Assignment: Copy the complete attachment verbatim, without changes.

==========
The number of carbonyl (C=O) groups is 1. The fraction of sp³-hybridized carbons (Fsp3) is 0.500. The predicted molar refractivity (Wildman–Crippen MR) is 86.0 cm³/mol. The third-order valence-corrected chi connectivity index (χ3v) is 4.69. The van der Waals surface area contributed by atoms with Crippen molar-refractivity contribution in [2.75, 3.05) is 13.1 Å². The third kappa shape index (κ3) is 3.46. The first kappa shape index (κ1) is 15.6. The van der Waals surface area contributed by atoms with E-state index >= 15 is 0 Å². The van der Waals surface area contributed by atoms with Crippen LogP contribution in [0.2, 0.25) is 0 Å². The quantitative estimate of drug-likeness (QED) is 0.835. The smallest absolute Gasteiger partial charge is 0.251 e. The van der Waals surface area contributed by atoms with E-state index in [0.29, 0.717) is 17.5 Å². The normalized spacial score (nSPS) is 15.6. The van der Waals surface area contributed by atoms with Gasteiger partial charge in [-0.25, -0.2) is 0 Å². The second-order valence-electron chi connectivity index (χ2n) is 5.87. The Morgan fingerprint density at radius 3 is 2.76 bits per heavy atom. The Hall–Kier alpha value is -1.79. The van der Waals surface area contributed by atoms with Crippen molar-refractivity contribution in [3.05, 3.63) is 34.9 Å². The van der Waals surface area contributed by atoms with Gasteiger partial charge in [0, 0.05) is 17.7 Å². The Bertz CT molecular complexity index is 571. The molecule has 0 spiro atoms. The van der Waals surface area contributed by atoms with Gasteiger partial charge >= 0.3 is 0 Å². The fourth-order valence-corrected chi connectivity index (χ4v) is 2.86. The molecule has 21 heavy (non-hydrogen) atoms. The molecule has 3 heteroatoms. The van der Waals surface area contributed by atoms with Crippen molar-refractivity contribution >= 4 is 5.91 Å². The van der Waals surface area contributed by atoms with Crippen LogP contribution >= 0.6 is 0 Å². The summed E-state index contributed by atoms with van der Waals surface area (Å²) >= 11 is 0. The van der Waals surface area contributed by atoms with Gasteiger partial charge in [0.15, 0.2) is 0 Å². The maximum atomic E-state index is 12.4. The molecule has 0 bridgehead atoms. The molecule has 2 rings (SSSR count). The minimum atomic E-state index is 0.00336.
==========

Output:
The number of carbonyl (C=O) groups is 1. The fraction of sp³-hybridized carbons (Fsp3) is 0.500. The predicted molar refractivity (Wildman–Crippen MR) is 86.0 cm³/mol. The third-order valence-corrected chi connectivity index (χ3v) is 4.69. The van der Waals surface area contributed by atoms with Crippen molar-refractivity contribution in [2.75, 3.05) is 13.1 Å². The third kappa shape index (κ3) is 3.46. The first kappa shape index (κ1) is 15.6. The van der Waals surface area contributed by atoms with E-state index >= 15 is 0 Å². The van der Waals surface area contributed by atoms with Crippen LogP contribution in [0.2, 0.25) is 0 Å². The quantitative estimate of drug-likeness (QED) is 0.835. The smallest absolute Gasteiger partial charge is 0.251 e. The van der Waals surface area contributed by atoms with E-state index in [0.29, 0.717) is 17.5 Å². The normalized spacial score (nSPS) is 15.6. The van der Waals surface area contributed by atoms with Gasteiger partial charge in [-0.25, -0.2) is 0 Å². The second-order valence-electron chi connectivity index (χ2n) is 5.87. The Morgan fingerprint density at radius 3 is 2.76 bits per heavy atom. The Hall–Kier alpha value is -1.79. The van der Waals surface area contributed by atoms with Crippen molar-refractivity contribution in [3.05, 3.63) is 34.9 Å². The van der Waals surface area contributed by atoms with Gasteiger partial charge in [0, 0.05) is 17.7 Å². The Bertz CT molecular complexity index is 571. The molecule has 0 spiro atoms. The van der Waals surface area contributed by atoms with Gasteiger partial charge >= 0.3 is 0 Å². The fourth-order valence-corrected chi connectivity index (χ4v) is 2.86. The molecule has 21 heavy (non-hydrogen) atoms. The molecule has 3 heteroatoms. The van der Waals surface area contributed by atoms with Crippen molar-refractivity contribution >= 4 is 5.91 Å². The van der Waals surface area contributed by atoms with Crippen LogP contribution >= 0.6 is 0 Å². The summed E-state index contributed by atoms with van der Waals surface area (Å²) >= 11 is 0. The van der Waals surface area contributed by atoms with Gasteiger partial charge in [0.15, 0.2) is 0 Å². The maximum atomic E-state index is 12.4. The molecule has 0 bridgehead atoms. The molecule has 2 rings (SSSR count). The minimum atomic E-state index is 0.00336.